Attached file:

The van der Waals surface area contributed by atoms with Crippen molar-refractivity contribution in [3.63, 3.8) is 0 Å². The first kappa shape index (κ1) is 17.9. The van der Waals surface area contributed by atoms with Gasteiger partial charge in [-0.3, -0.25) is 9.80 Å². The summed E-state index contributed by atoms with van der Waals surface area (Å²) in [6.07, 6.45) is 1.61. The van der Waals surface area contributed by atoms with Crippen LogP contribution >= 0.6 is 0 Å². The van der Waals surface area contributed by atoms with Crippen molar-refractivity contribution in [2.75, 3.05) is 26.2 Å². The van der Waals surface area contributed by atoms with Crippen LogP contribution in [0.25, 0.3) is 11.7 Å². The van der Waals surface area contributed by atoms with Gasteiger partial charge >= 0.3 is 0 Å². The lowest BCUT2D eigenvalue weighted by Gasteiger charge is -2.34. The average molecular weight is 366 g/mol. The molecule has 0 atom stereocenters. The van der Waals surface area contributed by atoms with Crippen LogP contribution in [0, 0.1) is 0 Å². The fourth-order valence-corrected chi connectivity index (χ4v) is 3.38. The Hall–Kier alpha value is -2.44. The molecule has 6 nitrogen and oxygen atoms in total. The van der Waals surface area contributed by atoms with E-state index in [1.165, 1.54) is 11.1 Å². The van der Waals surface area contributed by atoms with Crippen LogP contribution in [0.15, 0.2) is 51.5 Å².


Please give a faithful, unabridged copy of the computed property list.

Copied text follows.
The van der Waals surface area contributed by atoms with Crippen molar-refractivity contribution in [3.63, 3.8) is 0 Å². The first kappa shape index (κ1) is 17.9. The van der Waals surface area contributed by atoms with Gasteiger partial charge in [-0.3, -0.25) is 9.80 Å². The summed E-state index contributed by atoms with van der Waals surface area (Å²) in [6.07, 6.45) is 1.61. The van der Waals surface area contributed by atoms with Crippen LogP contribution >= 0.6 is 0 Å². The van der Waals surface area contributed by atoms with Crippen molar-refractivity contribution in [2.75, 3.05) is 26.2 Å². The van der Waals surface area contributed by atoms with Crippen LogP contribution in [0.25, 0.3) is 11.7 Å². The van der Waals surface area contributed by atoms with Gasteiger partial charge >= 0.3 is 0 Å². The lowest BCUT2D eigenvalue weighted by Gasteiger charge is -2.34. The average molecular weight is 366 g/mol. The molecule has 0 atom stereocenters. The van der Waals surface area contributed by atoms with Crippen LogP contribution in [0, 0.1) is 0 Å². The fourth-order valence-corrected chi connectivity index (χ4v) is 3.38. The Hall–Kier alpha value is -2.44. The molecule has 6 nitrogen and oxygen atoms in total. The van der Waals surface area contributed by atoms with E-state index in [1.165, 1.54) is 11.1 Å². The van der Waals surface area contributed by atoms with Crippen LogP contribution in [0.15, 0.2) is 51.5 Å².